One of the co-authors of this book is Tim Grey, who has apparently become the publisher's utility infielder, appearing as author or co-author of a whole series of new books. Fortunately Grey, who also publishes the daily on-line newsletter, DDQ (Digital Darkroom Questions), writes clearly and succinctly. The publisher has apparently decided to launch a series of books that deal at a micro-level with digital photography. For example one of Grey's other recent books is "Color Confidence, which tells the digital photographer how to match up the tones, tints and hues of his camera, monitor and printer.
Perhaps a better title would have been the Output Book, since the book is concerned with the output of the digital photography process: printed images; on-line displays; and slideshows. The book is a strange potpourri of information, some of it easily available elsewhere and other information harder to find. For example, the authors tell you how to use outside print services, either in the form of a local lab or an on-line service. Most of this information is readily available by walking into a lab or going to an on-line printing site. On the other hand, some of the information on setting up a web site was completely new to me. Oh, I knew a little bit about coding, but I certainly didn't know that search engines were more likely to index your site if you included alternative text in the HTML "img" tag.
If your eyes glazed over after that last sentence, don't worry. The authors don't advocate HTML coding for most people. Instead they recommend programs like Dreamweaver and Front Page for the development of full-blown websites and even provide a little instruction, although no one should think that they could use these programs without some more study. But they don't ignore PhotoShop's Web Photo Gallery facility that can turn out a professional web site with very little effort.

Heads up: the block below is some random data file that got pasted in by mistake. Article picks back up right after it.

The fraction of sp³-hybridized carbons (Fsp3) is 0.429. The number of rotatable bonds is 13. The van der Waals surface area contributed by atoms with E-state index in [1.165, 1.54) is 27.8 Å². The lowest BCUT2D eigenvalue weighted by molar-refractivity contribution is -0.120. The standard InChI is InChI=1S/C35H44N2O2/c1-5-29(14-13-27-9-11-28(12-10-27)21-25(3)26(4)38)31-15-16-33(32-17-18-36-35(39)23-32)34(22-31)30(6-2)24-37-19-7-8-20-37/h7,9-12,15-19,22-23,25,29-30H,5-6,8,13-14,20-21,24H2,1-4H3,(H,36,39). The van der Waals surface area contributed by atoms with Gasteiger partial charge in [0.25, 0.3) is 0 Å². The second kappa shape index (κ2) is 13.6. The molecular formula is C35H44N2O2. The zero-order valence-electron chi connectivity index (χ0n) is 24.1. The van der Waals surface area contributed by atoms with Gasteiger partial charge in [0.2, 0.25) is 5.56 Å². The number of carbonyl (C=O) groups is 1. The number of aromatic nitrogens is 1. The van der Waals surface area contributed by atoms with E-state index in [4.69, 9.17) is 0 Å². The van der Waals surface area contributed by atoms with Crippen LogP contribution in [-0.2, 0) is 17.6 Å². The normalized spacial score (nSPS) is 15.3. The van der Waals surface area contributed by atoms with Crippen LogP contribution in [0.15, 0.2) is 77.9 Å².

There is a companion website to the book, where one may examine more detailed examples and even download some templates.
Even though the book's subtitle says it is about selling images, that section of the book is very limited. It really only talks about finding galleries to show your work, and selling on the Internet. There is no mention of stock sales. Given that John Shaw's "The Business of Nature Photography", which is probably the premier book in this field, was published in 1996, there certainly is a need for a volume that goes into more details on marketing in the digital age.
If you are looking for a book on preparing your photos digitally for output, Barry Haynes' "PhotoShop Artistry" series is one of the best, although it may require augmentation by books like Mikkel Aaland's "Shooting Digital", or Bruce Fraser's "Camera Raw with Adobe PhotoShop CS" and even Grey's "Color Confidence". But for a book about the output of the digital photography process, while some parts of this book will seem elementary, other sections will make you reconsider your approach and probably teach you a thing or two you didn't know.